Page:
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Excel Tip of the Week

Excel Tip of the Week #377 - The limits of Excel

Author: David Lyford-Smith

Published: 19 Jan 2021

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Hello all and welcome back to the Excel Tip of the Week! This week we have a General User level post in which we’re going to be talking – in a very literal sense – about the limits of Excel. Like all programs, Excel can only handle so much data – so we’re going to go through and talk about where those limits are and what they mean for our Excel use.

Because computer programs are written and executed in binary, you’ll notice that these limits are almost all either powers of two, or very close to them. In this article we’ll be reporting the values for the Microsoft 365 version, which are more or less identical to the limits to any version of Excel from 2010-2019; the numbers for Excel 2007 or earlier versions are significantly lower in most cases.

Limits in the cells

Characters in a cell – 32,767 (215-1)

You can type an awful lot into a single Excel cell – but there is an upper limit and it’s a little shy of 33,000 characters. This is still an awful lot – you could fit this entire blog into a single cell – but it can be exceeded. After this point you simply can’t type any more; if you are using a formula to return something longer than this, you’ll get a #VALUE! error.

Numerical value of a cell – fifteen decimal places / ±10308 / ±21,024

There are two different concepts here. Firstly, Excel only stores numbers with fifteen digits of precision – anything beyond that is curtailed automatically:

Note that this scales – so decimals If you have something with more than this many digits across all relevant places. If you have something made of numbers and you need to store all of them – such as a reference number or phone number – then you need to format the cell as text to prevent the excess digits being lost.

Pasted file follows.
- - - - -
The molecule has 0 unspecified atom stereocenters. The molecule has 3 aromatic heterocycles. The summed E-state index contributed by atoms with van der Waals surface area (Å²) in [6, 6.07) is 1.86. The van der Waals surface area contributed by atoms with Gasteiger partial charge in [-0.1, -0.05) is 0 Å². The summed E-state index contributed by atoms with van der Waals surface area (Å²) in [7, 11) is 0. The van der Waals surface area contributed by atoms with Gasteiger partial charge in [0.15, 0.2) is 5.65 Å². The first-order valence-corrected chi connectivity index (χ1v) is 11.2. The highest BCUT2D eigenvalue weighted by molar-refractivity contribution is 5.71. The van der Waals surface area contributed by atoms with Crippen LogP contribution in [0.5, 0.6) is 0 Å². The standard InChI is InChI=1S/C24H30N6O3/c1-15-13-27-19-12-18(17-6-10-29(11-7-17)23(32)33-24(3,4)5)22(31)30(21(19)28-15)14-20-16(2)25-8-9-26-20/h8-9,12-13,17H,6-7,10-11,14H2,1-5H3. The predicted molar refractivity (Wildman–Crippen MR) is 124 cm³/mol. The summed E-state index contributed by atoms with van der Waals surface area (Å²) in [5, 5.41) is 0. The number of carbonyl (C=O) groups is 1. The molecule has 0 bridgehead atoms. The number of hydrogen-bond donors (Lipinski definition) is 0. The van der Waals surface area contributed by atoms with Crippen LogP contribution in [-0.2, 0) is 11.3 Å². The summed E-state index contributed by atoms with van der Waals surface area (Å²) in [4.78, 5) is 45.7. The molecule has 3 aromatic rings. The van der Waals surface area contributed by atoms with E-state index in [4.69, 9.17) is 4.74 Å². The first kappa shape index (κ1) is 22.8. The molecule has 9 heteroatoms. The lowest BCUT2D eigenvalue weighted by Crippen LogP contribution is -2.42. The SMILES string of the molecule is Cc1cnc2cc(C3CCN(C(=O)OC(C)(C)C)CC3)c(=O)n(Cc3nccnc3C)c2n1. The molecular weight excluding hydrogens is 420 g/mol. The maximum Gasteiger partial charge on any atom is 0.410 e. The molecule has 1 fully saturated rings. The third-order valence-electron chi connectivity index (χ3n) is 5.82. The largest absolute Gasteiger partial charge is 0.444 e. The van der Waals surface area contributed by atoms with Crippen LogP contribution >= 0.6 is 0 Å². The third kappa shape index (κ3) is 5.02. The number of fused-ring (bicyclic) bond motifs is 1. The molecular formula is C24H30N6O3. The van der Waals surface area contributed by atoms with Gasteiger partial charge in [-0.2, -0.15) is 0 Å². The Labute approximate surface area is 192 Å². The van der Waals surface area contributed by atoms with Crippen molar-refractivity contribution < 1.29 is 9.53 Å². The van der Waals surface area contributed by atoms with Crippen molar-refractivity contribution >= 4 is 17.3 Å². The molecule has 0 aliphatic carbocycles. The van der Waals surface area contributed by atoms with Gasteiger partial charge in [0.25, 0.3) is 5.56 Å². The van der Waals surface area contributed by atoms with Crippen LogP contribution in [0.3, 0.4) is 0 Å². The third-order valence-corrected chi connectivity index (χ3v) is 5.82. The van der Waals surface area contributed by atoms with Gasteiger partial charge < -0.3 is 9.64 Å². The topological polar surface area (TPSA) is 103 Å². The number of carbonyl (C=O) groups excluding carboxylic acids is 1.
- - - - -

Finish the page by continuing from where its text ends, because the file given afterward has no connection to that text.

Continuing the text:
Secondly, the values typed into cells can’t be larger than ±10308, which is a little less than 21,024. The limit for values returned from formulas, instead of directly typed, is actually anything below 21,024. Anything outside those limits returns a #NUM! error. You also can’t store numbers smaller than 2-1,022.

Worksheet rows – 1,048,576 (220)
Worksheet columns – 16,384 (214)

Easily seen by holding Ctrl and pressing down / right, the final cell in a post-Excel 2003 worksheet is XFD1048576. That makes for a total of 17,179,869,184 (234) cells in a worksheet – although most computers will give out and be unable to handle anything with anywhere close to that many that actually contain data.

If you for some reason have data that reaches one or the other of these limits, you will be unable to insert new rows / columns until the data is moved or deleted.

Formula length – 8,192 (213) characters / 255 (28-1) arguments / 64 (26) levels of nesting

Formulas can’t exceed 8,192 characters, have more than 255 separate inputs, or reach more than 64 layers of nesting. Anything over this will return a #VALUE! error. You also can’t have more than 1,024 (210) consecutive operands – e.g. +, - and so on. If you ever run into these limits you have gone somewhere seriously wrong!

Dates – January 1, 1900 to December 31, 9999

Excel uses January 1, 1900 as its start date – the date that the number 1 represents if converted to a date format. Pre-1900 dates aren’t possible and won’t work if the cell is converted to any date format. At the other end we have plenty of room!

Other relevant limits

Worksheets in a workbook – dependent on memory

This is limited by the file size limit, which depends on the complexity of your sheets, the exact version and environment you are running on, and other factors.

Names in a workbook – dependent on memory

Another one that is only capped by the global file size limit – although humans’ ability to read and understand your workbook will run out long before that!

VBA variable type limits - various

There are various different variables you can use to store number in Excel – the main ones and their limitations are:

• Integer: -32,768 to 32,767 (-215 to 215-1)
• Long: -2,147,483,648 to 2,147,483,648 (-231 to 231)
• Single: -3.402823 x 1038 to -1.401298 x 10-45 for negative values; 1.401298 x 10-45 to 3.402823 x 1038 for positive values (-2128 to 2128)
• Double: -1.79769313486232 x 10308 to -4.94065645841247 x 10324 for negative values; 4.94065645841247 x 10-324 to 1.79769313486232 x 10308 for positive values (-2512 to 2512)

These will cause your code to break if exceeded.

There are, of course, limits for every aspect of a spreadsheet. You can read the full list from Microsoft if of interest.

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